After all the speculation and endless rumors, the Boston Celtics have finally pulled the trigger on a trade to ship Rajon Rondo out of town. The polarizing point guard has garnered mixed reviews from Celtics fans over the years - some are happy to move on while others are distraught that the team is losing its best player for a collection of expiring contracts and a non-lottery draft pick. In the wake of this deal that is bound to be only the beginning of a massive roster shakeup, I'm choosing to focus on the fond memories of Rondo's time in a Celtics uniform by sharing a personal story of one of my favorite Rondo moments.
The date was May 9, 2010 and the Celtics were hosting the Cleveland Cavaliers for Game 4 of the Eastern Conference Semi-Finals. My brother and I bought tickets for our parents so that we could all attend the game together after assembling for a nice brunch in Boston to celebrate Mother's Day. Our seats were within the first few rows of the balcony, near center court - a decent view as far as balcony seats go, for a reasonable cost. As excited as we all were to attend a playoff game, we had no idea that we were about to be treated to such as sensational show.
That show was put on by Rondo, who exploded for one of the best games of his career. While he's no stranger to recording triple-doubles, Rondo's insane 29 point, 18 rebound, 13 assist performance doesn't fully capture his effect on that game. How impressive is that stat line? Only two other players in league history had ever accomplished that in a playoff game - Oscar Robertson and Wilt Chamberlain. That puts Rondo in some pretty impressive company. The "little brother" to the Celtics Big Three looked like a man among boys that afternoon as he took control of the series to demolish the Cavaliers.
Despite sharing the court with three future Hall of Fame teammates and facing an opponent that was led by LeBron James, Rondo proved to be the best player on the court that day. Celtics fans had come to recognize "National TV Rondo" as the side of him that shined in the spotlight and thrived in big moments, but this was on another level. His ascendance from sidekick to superstar was more prominent in that game than ever before and by the end of the 2010 playoffs you could easily make a case for Rondo surpassing his veteran teammates as the Celtics most important player (although if you want to argue Kevin Garnett never relinquished that belt until the day he was traded away, you'd have a solid case for that as well).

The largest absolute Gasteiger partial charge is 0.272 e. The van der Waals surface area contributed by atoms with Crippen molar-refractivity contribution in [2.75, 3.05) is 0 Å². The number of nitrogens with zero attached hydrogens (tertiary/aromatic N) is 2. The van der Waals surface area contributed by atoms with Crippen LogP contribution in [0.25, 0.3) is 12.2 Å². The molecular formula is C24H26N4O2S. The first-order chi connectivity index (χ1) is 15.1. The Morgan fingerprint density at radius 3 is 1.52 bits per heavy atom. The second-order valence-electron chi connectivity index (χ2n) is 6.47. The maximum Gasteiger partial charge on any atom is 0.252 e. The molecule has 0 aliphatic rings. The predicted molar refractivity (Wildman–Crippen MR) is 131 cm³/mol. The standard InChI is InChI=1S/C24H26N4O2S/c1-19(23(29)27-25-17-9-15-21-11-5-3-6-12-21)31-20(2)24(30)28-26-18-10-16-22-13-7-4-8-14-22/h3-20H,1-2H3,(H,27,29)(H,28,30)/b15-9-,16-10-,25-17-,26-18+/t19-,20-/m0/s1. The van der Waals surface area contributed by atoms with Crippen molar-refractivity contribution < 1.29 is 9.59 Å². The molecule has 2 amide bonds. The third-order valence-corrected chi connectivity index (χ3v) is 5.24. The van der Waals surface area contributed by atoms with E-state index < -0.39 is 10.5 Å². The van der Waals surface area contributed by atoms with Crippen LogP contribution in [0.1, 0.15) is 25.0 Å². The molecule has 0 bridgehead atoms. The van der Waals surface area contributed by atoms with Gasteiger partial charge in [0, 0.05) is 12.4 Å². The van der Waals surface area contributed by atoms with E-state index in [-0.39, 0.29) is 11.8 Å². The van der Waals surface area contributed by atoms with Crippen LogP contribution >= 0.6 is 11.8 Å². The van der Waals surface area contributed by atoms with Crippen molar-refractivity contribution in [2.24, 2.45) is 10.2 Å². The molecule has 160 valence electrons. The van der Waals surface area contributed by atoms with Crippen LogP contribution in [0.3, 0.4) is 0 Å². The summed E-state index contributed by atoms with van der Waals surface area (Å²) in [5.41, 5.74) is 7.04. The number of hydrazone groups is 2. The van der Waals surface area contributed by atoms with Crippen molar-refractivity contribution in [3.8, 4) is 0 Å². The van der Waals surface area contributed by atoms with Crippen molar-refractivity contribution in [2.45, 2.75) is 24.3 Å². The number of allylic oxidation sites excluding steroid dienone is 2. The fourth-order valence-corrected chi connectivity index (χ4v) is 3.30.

I recognized the leap Rondo was making early in the game and have unofficially credited myself with being responsible for starting an "MVP" chant during that game. I can't really say for sure if I was first, but I was certainly the first person to get it going in my section - or any of the surrounding ones within earshot. Many of my fellow fans looked to me in amusement when I first started the chant, as if they thought I was joking or merely trying to mock LeBron (who would end up winning the regular season MVP that season). By the second half I was no longer alone in recognizing who the true MVP was - at least in that game. The TD Garden was rumbling with an electric atmosphere as the entire crowd showered the court with chants of M-V-P!
Cleveland had entered the game up two games to one, but Rondo turned the tide to lead the Celtics to evening the series. His dominance seemed to take the wind out of the sails of the Cavaliers and led to LeBron's reign in Cleveland crumbling to an end. That game was when LeBron started to receive criticism for falling apart in the playoffs. King James scored 22 points in the game, but he shot only 7-of-18 from the field, turned the ball over 7 times and disappeared down the stretch. He lacked the aggressive attack mode that he showed in his explosive 38 point performance in the previous game. When his team needed him to counter Rondo's heroics, LeBron failed to answer and Cleveland never recovered. Boston would go on to win the following two games to knock off the favored Cavaliers on their way to an eventual trip to the NBA Finals.
Rondo's inconsistencies throughout his career could be maddening, his antics frustrating and his attitude enraging. Despite his faults, there's no doubting his ability when it came to stepping up in big games like the one I witnessed that Mother's Day afternoon. Games like that one are what I will miss most about Rondo. That game still stands as the most dominant performance I have ever seen live in-person and is one I won't soon forget. The Celtics are moving on as they look to rebuild in a new direction, but fans will always have the memories of what he accomplished in his eight-plus seasons in Boston. We'll miss Rondo, but I for one consider myself fortunate to have been there to see him at his best.